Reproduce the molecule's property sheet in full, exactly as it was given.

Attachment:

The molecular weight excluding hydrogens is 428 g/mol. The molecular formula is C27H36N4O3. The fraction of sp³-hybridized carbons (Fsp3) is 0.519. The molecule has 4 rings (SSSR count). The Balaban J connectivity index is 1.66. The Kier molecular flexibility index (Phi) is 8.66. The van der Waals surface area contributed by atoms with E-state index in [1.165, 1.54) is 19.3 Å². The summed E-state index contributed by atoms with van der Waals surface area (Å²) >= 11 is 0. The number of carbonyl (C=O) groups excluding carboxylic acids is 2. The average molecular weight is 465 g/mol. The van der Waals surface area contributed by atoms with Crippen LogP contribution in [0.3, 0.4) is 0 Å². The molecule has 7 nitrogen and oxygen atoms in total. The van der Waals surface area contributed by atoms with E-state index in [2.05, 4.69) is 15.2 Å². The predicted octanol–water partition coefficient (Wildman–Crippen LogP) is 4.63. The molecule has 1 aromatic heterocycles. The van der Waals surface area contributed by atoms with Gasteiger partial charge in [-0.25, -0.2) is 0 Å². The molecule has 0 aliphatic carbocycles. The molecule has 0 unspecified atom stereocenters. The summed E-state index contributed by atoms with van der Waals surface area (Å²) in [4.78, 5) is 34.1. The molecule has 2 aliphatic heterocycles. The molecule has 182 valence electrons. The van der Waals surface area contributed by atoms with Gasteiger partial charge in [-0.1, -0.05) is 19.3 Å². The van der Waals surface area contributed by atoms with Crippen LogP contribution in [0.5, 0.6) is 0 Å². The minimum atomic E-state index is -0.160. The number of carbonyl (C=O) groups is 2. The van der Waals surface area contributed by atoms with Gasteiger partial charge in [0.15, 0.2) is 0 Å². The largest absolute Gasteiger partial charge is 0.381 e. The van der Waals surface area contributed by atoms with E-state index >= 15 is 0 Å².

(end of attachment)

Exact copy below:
The molecular weight excluding hydrogens is 428 g/mol. The molecular formula is C27H36N4O3. The fraction of sp³-hybridized carbons (Fsp3) is 0.519. The molecule has 4 rings (SSSR count). The Balaban J connectivity index is 1.66. The Kier molecular flexibility index (Phi) is 8.66. The van der Waals surface area contributed by atoms with E-state index in [1.165, 1.54) is 19.3 Å². The summed E-state index contributed by atoms with van der Waals surface area (Å²) >= 11 is 0. The number of carbonyl (C=O) groups excluding carboxylic acids is 2. The average molecular weight is 465 g/mol. The van der Waals surface area contributed by atoms with Crippen LogP contribution in [0.3, 0.4) is 0 Å². The molecule has 7 nitrogen and oxygen atoms in total. The van der Waals surface area contributed by atoms with E-state index in [2.05, 4.69) is 15.2 Å². The predicted octanol–water partition coefficient (Wildman–Crippen LogP) is 4.63. The molecule has 1 aromatic heterocycles. The van der Waals surface area contributed by atoms with Gasteiger partial charge in [-0.25, -0.2) is 0 Å². The molecule has 0 aliphatic carbocycles. The molecule has 0 unspecified atom stereocenters. The summed E-state index contributed by atoms with van der Waals surface area (Å²) in [4.78, 5) is 34.1. The molecule has 2 aliphatic heterocycles. The molecule has 182 valence electrons. The van der Waals surface area contributed by atoms with Gasteiger partial charge in [-0.1, -0.05) is 19.3 Å². The van der Waals surface area contributed by atoms with Crippen LogP contribution in [0.5, 0.6) is 0 Å². The minimum atomic E-state index is -0.160. The number of carbonyl (C=O) groups is 2. The van der Waals surface area contributed by atoms with Gasteiger partial charge in [0.15, 0.2) is 0 Å². The largest absolute Gasteiger partial charge is 0.381 e. The van der Waals surface area contributed by atoms with E-state index >= 15 is 0 Å².